This guide describes the Cluster Manager, which is software that is installed on a server to manage a cluster (a set of cores in a pool of servers that participate in distributed builds). The Cluster Manager monitors system activity and manages eMake. The Cluster Manager also hosts the Cluster Manager Web UI.
To learn about CloudBees Build Acceleration, go to the CloudBees Build Acceleration product introduction.
When to use the CloudBees Build Acceleration cluster
CloudBees Build Acceleration is designed to be a complete replacement for GNU Make or Microsoft NMAKE. It has the same command-line switches, produces identical output, and (with a few exceptions) reads your existing makefiles without change. Wherever you are currently invoking
nmake —in a script, from a batch process, or interactively—you can run eMake to distribute work to the Cluster Manager and complete your build faster.
In some cases, however, distributed builds are not always faster. In particular, if a build has very little work to do or has much higher I/O activity compared to computation, it can be faster to allow the build to execute locally. The best examples of these build types are:
“Clean” targets—often do little more than large recursive deletes.
“One touch” build—a build consisting of nothing more than zero or one compilations followed immediately by a large link.
But then, depending on the build specifics, the cluster may outperform local builds for a large class of “clean” target or “one touch” builds—it is best to experiment with a few common configurations to determine which mode is more efficient. Typically, if a build has two or more jobs it can execute concurrently, running the build on the cluster is more efficient.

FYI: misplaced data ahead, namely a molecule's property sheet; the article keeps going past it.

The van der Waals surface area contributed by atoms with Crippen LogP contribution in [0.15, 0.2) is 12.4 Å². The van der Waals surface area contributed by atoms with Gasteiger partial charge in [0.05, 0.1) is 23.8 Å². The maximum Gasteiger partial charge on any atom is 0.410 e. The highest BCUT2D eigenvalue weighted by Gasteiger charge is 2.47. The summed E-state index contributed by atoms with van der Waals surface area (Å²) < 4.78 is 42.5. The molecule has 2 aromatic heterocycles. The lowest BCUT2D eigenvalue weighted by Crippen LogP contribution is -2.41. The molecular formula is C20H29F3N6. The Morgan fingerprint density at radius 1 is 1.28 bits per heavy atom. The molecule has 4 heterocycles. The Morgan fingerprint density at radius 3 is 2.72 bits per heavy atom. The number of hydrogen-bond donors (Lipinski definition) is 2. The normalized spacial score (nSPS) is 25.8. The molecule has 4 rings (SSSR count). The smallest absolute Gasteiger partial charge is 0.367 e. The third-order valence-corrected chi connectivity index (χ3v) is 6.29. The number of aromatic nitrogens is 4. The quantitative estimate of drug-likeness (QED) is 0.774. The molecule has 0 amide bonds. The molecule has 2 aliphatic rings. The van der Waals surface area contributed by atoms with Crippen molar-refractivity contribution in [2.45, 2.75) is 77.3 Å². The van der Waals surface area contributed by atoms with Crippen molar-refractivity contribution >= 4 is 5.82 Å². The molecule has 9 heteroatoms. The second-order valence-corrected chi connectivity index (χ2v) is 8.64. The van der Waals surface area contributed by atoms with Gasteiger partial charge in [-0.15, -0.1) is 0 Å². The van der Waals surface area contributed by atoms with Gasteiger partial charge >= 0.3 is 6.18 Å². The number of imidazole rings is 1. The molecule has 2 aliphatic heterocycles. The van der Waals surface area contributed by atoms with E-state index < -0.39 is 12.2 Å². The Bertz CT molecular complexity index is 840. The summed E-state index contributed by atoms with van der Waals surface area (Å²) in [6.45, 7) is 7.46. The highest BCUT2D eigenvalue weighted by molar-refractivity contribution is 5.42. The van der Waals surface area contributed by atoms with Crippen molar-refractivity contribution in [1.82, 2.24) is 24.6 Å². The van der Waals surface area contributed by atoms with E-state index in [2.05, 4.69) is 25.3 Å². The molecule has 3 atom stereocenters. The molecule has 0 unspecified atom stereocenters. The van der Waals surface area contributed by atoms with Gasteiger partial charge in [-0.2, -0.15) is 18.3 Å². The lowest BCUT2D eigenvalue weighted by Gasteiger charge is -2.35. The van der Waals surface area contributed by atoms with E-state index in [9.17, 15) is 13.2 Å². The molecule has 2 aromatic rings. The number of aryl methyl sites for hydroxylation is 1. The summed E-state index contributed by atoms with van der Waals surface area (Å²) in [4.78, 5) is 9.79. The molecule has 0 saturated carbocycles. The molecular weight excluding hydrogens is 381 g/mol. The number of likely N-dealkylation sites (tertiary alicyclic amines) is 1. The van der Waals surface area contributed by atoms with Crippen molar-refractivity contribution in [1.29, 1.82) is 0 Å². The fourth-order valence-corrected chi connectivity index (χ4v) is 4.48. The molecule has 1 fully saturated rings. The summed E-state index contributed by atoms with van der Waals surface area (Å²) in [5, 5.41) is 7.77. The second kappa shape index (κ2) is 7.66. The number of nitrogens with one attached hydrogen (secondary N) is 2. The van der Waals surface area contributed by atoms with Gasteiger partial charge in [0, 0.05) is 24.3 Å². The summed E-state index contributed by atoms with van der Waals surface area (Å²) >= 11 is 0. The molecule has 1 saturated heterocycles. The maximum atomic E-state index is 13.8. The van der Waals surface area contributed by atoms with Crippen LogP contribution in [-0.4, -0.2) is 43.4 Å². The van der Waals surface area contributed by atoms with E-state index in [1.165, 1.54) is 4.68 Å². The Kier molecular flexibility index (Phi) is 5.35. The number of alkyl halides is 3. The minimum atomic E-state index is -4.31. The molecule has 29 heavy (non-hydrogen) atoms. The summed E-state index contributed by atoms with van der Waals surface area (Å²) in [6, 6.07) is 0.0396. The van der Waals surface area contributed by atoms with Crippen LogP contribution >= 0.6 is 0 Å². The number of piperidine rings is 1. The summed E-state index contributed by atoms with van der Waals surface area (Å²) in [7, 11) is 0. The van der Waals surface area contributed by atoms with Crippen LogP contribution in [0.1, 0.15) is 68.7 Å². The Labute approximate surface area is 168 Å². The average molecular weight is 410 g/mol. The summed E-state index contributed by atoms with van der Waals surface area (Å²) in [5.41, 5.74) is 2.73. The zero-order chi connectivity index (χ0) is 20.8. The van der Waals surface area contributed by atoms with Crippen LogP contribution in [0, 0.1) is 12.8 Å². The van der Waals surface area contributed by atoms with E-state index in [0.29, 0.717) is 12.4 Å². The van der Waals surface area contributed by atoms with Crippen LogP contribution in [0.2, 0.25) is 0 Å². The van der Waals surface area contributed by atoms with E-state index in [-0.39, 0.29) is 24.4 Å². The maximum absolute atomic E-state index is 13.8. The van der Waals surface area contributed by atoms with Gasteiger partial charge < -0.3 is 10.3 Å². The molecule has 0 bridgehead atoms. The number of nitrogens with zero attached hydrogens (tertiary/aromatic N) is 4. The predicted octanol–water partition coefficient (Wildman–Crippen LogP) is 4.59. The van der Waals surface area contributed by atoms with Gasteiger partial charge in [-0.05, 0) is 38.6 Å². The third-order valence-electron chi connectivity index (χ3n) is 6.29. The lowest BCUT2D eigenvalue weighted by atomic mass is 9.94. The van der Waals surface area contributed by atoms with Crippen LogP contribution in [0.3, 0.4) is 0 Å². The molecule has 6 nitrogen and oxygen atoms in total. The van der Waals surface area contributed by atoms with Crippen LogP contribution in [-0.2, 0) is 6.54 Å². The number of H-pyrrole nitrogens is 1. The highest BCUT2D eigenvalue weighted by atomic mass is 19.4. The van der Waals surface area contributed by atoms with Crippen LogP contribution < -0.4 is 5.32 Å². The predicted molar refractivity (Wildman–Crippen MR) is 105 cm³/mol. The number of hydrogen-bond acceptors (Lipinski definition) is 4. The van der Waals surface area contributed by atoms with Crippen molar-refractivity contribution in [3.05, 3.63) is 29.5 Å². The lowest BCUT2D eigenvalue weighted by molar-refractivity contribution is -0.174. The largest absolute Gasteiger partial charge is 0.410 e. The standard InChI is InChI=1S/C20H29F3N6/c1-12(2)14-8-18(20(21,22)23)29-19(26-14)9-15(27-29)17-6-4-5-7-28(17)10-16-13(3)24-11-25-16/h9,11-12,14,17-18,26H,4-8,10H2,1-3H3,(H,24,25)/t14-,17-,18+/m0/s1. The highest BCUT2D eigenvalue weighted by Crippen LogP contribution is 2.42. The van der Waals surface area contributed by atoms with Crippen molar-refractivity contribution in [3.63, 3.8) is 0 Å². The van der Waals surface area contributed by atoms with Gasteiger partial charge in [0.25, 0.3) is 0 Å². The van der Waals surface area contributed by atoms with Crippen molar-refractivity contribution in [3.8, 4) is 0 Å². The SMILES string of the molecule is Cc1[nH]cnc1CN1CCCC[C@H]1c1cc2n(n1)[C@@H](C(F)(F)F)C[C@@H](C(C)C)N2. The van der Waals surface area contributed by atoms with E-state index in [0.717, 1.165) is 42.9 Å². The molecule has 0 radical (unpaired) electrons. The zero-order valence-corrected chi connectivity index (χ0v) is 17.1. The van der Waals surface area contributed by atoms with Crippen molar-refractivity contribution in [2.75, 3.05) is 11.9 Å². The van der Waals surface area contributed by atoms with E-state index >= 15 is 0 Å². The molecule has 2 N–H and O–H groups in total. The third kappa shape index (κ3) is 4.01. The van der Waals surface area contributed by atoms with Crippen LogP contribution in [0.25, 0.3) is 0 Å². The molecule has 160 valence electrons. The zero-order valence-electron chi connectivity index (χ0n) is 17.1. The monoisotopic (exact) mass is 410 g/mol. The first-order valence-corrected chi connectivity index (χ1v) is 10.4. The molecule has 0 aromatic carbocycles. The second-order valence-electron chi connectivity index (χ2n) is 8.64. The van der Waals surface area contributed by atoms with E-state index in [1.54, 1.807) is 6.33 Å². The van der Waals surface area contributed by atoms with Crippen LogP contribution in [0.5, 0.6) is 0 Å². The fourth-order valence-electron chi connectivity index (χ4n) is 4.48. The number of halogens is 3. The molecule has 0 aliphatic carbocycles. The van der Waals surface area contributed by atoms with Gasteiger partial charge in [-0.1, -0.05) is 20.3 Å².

If you find that some common “clean” or “one touch” builds are faster when run locally, you can run eMake in local mode so it will behave exactly like your existing Make, running all jobs in series on the local system.
Signing in to the Cluster Manager web UI
https://<host>:<port> in a browser window, where
<host>:<port> is the host (either the IP address or machine name) and port (if you are using a port other than port 443) for the Cluster Manager server.
The sign-in page appears:
For a new installation, the default administrator account user name is
Once you sign in to the server with your credentials, the Cluster Manager Home page appears. See The home page for details.